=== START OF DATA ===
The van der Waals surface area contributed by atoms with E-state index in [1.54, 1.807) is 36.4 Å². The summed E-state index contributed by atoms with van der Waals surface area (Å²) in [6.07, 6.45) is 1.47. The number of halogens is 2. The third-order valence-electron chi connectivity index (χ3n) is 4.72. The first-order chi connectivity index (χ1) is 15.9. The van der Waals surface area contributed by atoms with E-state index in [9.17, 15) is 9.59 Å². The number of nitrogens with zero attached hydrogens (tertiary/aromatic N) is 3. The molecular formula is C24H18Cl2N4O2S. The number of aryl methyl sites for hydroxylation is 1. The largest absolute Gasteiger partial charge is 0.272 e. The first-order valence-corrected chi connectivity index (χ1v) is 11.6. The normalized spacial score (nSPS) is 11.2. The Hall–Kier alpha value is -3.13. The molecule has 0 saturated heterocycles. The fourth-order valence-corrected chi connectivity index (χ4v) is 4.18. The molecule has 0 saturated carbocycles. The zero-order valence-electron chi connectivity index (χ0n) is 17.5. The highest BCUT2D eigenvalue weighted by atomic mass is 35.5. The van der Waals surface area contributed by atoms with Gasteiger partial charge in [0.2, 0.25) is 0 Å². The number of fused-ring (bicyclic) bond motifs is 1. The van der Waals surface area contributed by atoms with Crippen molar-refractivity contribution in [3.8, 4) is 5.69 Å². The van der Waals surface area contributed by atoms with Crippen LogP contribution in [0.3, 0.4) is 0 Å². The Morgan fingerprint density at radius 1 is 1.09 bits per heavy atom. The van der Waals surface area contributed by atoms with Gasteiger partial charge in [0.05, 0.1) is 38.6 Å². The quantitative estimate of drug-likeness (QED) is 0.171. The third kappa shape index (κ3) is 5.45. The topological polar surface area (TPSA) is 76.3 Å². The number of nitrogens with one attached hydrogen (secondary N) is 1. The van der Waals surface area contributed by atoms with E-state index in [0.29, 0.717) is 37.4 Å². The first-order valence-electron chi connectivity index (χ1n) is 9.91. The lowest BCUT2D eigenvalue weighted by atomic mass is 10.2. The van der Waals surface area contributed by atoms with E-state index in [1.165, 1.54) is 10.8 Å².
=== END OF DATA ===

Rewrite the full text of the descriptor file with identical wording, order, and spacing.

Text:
The van der Waals surface area contributed by atoms with E-state index in [1.54, 1.807) is 36.4 Å². The summed E-state index contributed by atoms with van der Waals surface area (Å²) in [6.07, 6.45) is 1.47. The number of halogens is 2. The third-order valence-electron chi connectivity index (χ3n) is 4.72. The first-order chi connectivity index (χ1) is 15.9. The van der Waals surface area contributed by atoms with E-state index in [9.17, 15) is 9.59 Å². The number of nitrogens with zero attached hydrogens (tertiary/aromatic N) is 3. The molecular formula is C24H18Cl2N4O2S. The number of aryl methyl sites for hydroxylation is 1. The largest absolute Gasteiger partial charge is 0.272 e. The first-order valence-corrected chi connectivity index (χ1v) is 11.6. The normalized spacial score (nSPS) is 11.2. The Hall–Kier alpha value is -3.13. The molecule has 0 saturated heterocycles. The fourth-order valence-corrected chi connectivity index (χ4v) is 4.18. The molecule has 0 saturated carbocycles. The zero-order valence-electron chi connectivity index (χ0n) is 17.5. The highest BCUT2D eigenvalue weighted by atomic mass is 35.5. The van der Waals surface area contributed by atoms with Gasteiger partial charge in [0.2, 0.25) is 0 Å². The number of fused-ring (bicyclic) bond motifs is 1. The van der Waals surface area contributed by atoms with Crippen molar-refractivity contribution in [3.8, 4) is 5.69 Å². The van der Waals surface area contributed by atoms with Crippen LogP contribution in [0.3, 0.4) is 0 Å². The Morgan fingerprint density at radius 1 is 1.09 bits per heavy atom. The van der Waals surface area contributed by atoms with Gasteiger partial charge in [0.05, 0.1) is 38.6 Å². The quantitative estimate of drug-likeness (QED) is 0.171. The third kappa shape index (κ3) is 5.45. The topological polar surface area (TPSA) is 76.3 Å². The number of nitrogens with one attached hydrogen (secondary N) is 1. The van der Waals surface area contributed by atoms with E-state index in [0.29, 0.717) is 37.4 Å². The first-order valence-electron chi connectivity index (χ1n) is 9.91. The lowest BCUT2D eigenvalue weighted by atomic mass is 10.2. The van der Waals surface area contributed by atoms with E-state index in [1.165, 1.54) is 10.8 Å².